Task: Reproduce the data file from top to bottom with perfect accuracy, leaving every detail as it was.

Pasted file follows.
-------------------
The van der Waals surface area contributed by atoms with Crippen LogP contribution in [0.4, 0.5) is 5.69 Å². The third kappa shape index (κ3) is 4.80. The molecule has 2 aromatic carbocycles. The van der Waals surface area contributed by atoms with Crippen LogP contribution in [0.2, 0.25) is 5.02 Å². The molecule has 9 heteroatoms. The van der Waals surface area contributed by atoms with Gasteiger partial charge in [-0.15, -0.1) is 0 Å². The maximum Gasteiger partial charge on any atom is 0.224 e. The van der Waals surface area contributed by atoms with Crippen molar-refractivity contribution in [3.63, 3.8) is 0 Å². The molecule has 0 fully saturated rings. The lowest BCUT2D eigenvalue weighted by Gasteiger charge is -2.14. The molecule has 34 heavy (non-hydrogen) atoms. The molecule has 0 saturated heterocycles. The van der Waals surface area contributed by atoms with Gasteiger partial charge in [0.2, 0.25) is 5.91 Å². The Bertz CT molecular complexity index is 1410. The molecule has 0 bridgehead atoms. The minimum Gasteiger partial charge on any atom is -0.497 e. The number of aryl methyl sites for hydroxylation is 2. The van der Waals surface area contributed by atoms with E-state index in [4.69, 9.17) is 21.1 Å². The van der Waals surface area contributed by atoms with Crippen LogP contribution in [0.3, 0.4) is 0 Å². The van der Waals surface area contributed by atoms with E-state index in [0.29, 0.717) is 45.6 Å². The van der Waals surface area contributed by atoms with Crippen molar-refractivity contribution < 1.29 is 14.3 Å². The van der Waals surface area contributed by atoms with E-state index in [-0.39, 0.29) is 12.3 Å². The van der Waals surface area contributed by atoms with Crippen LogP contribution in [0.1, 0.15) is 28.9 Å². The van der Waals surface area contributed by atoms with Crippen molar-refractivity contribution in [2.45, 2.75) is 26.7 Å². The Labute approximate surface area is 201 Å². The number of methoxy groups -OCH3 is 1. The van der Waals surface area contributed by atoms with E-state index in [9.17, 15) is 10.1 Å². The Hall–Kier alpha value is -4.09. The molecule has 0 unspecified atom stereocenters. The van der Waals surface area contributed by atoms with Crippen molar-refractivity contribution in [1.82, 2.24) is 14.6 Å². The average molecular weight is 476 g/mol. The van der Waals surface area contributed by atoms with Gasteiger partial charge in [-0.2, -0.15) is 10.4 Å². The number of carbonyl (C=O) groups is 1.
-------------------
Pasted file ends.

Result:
The van der Waals surface area contributed by atoms with Crippen LogP contribution in [0.4, 0.5) is 5.69 Å². The third kappa shape index (κ3) is 4.80. The molecule has 2 aromatic carbocycles. The van der Waals surface area contributed by atoms with Crippen LogP contribution in [0.2, 0.25) is 5.02 Å². The molecule has 9 heteroatoms. The van der Waals surface area contributed by atoms with Gasteiger partial charge in [-0.15, -0.1) is 0 Å². The maximum Gasteiger partial charge on any atom is 0.224 e. The van der Waals surface area contributed by atoms with Crippen molar-refractivity contribution in [3.63, 3.8) is 0 Å². The molecule has 0 fully saturated rings. The lowest BCUT2D eigenvalue weighted by Gasteiger charge is -2.14. The molecule has 34 heavy (non-hydrogen) atoms. The molecule has 0 saturated heterocycles. The van der Waals surface area contributed by atoms with Gasteiger partial charge in [0.2, 0.25) is 5.91 Å². The Bertz CT molecular complexity index is 1410. The molecule has 0 bridgehead atoms. The minimum Gasteiger partial charge on any atom is -0.497 e. The number of aryl methyl sites for hydroxylation is 2. The van der Waals surface area contributed by atoms with E-state index in [4.69, 9.17) is 21.1 Å². The van der Waals surface area contributed by atoms with Crippen LogP contribution in [0.3, 0.4) is 0 Å². The van der Waals surface area contributed by atoms with E-state index in [0.29, 0.717) is 45.6 Å². The van der Waals surface area contributed by atoms with Crippen molar-refractivity contribution < 1.29 is 14.3 Å². The van der Waals surface area contributed by atoms with E-state index in [-0.39, 0.29) is 12.3 Å². The van der Waals surface area contributed by atoms with Crippen LogP contribution in [0.1, 0.15) is 28.9 Å². The van der Waals surface area contributed by atoms with Crippen molar-refractivity contribution in [2.45, 2.75) is 26.7 Å². The Labute approximate surface area is 201 Å². The number of methoxy groups -OCH3 is 1. The van der Waals surface area contributed by atoms with E-state index in [9.17, 15) is 10.1 Å². The Hall–Kier alpha value is -4.09. The molecule has 0 unspecified atom stereocenters. The van der Waals surface area contributed by atoms with Crippen molar-refractivity contribution in [1.82, 2.24) is 14.6 Å². The average molecular weight is 476 g/mol. The van der Waals surface area contributed by atoms with Gasteiger partial charge in [-0.2, -0.15) is 10.4 Å². The number of carbonyl (C=O) groups is 1.